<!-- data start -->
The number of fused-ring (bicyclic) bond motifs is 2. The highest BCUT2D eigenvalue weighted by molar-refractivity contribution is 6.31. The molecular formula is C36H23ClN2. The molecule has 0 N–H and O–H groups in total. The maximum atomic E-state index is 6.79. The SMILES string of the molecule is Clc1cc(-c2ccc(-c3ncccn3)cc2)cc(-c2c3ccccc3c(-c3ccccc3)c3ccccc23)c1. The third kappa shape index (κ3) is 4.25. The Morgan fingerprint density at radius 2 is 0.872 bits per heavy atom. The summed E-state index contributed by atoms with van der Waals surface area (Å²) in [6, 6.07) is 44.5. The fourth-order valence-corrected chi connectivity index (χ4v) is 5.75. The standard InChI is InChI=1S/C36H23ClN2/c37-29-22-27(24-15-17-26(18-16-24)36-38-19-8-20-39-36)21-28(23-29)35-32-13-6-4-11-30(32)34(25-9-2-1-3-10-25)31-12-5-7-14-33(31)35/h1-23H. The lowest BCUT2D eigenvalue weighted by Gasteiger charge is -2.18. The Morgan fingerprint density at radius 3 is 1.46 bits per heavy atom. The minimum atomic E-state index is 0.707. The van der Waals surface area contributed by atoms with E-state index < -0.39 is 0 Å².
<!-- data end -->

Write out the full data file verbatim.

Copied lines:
The number of fused-ring (bicyclic) bond motifs is 2. The highest BCUT2D eigenvalue weighted by molar-refractivity contribution is 6.31. The molecular formula is C36H23ClN2. The molecule has 0 N–H and O–H groups in total. The maximum atomic E-state index is 6.79. The SMILES string of the molecule is Clc1cc(-c2ccc(-c3ncccn3)cc2)cc(-c2c3ccccc3c(-c3ccccc3)c3ccccc23)c1. The third kappa shape index (κ3) is 4.25. The Morgan fingerprint density at radius 2 is 0.872 bits per heavy atom. The summed E-state index contributed by atoms with van der Waals surface area (Å²) in [6, 6.07) is 44.5. The fourth-order valence-corrected chi connectivity index (χ4v) is 5.75. The standard InChI is InChI=1S/C36H23ClN2/c37-29-22-27(24-15-17-26(18-16-24)36-38-19-8-20-39-36)21-28(23-29)35-32-13-6-4-11-30(32)34(25-9-2-1-3-10-25)31-12-5-7-14-33(31)35/h1-23H. The lowest BCUT2D eigenvalue weighted by Gasteiger charge is -2.18. The Morgan fingerprint density at radius 3 is 1.46 bits per heavy atom. The minimum atomic E-state index is 0.707. The van der Waals surface area contributed by atoms with E-state index < -0.39 is 0 Å².